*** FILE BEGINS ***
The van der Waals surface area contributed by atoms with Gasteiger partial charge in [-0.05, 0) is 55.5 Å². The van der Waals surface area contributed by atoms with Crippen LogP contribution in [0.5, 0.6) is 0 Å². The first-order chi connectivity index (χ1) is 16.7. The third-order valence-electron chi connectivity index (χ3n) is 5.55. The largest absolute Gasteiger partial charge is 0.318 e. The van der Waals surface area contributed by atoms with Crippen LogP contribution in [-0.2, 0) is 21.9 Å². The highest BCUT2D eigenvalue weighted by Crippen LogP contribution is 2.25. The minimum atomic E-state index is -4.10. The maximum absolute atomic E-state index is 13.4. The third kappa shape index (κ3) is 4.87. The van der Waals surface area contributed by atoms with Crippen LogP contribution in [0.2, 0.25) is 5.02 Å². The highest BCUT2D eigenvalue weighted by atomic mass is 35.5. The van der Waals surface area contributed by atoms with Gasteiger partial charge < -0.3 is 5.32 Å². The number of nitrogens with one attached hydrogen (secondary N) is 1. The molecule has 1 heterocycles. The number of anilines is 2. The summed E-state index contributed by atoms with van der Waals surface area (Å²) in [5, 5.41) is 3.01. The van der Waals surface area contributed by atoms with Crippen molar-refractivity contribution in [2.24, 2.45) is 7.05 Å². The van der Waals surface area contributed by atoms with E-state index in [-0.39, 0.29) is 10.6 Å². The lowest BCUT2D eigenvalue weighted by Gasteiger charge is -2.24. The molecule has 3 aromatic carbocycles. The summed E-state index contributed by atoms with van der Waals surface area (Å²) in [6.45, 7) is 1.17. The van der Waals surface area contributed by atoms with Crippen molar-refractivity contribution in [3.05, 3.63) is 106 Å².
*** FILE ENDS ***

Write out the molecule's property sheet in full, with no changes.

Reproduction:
The van der Waals surface area contributed by atoms with Gasteiger partial charge in [-0.05, 0) is 55.5 Å². The van der Waals surface area contributed by atoms with Crippen LogP contribution in [0.5, 0.6) is 0 Å². The first-order chi connectivity index (χ1) is 16.7. The third-order valence-electron chi connectivity index (χ3n) is 5.55. The largest absolute Gasteiger partial charge is 0.318 e. The van der Waals surface area contributed by atoms with Crippen LogP contribution in [-0.2, 0) is 21.9 Å². The highest BCUT2D eigenvalue weighted by Crippen LogP contribution is 2.25. The minimum atomic E-state index is -4.10. The maximum absolute atomic E-state index is 13.4. The third kappa shape index (κ3) is 4.87. The van der Waals surface area contributed by atoms with Crippen LogP contribution in [0.2, 0.25) is 5.02 Å². The highest BCUT2D eigenvalue weighted by atomic mass is 35.5. The van der Waals surface area contributed by atoms with Gasteiger partial charge < -0.3 is 5.32 Å². The number of nitrogens with one attached hydrogen (secondary N) is 1. The molecule has 1 heterocycles. The number of anilines is 2. The summed E-state index contributed by atoms with van der Waals surface area (Å²) in [5, 5.41) is 3.01. The van der Waals surface area contributed by atoms with Crippen molar-refractivity contribution in [2.24, 2.45) is 7.05 Å². The van der Waals surface area contributed by atoms with E-state index in [-0.39, 0.29) is 10.6 Å². The lowest BCUT2D eigenvalue weighted by Gasteiger charge is -2.24. The molecule has 3 aromatic carbocycles. The summed E-state index contributed by atoms with van der Waals surface area (Å²) in [6.45, 7) is 1.17. The van der Waals surface area contributed by atoms with Crippen molar-refractivity contribution in [3.05, 3.63) is 106 Å².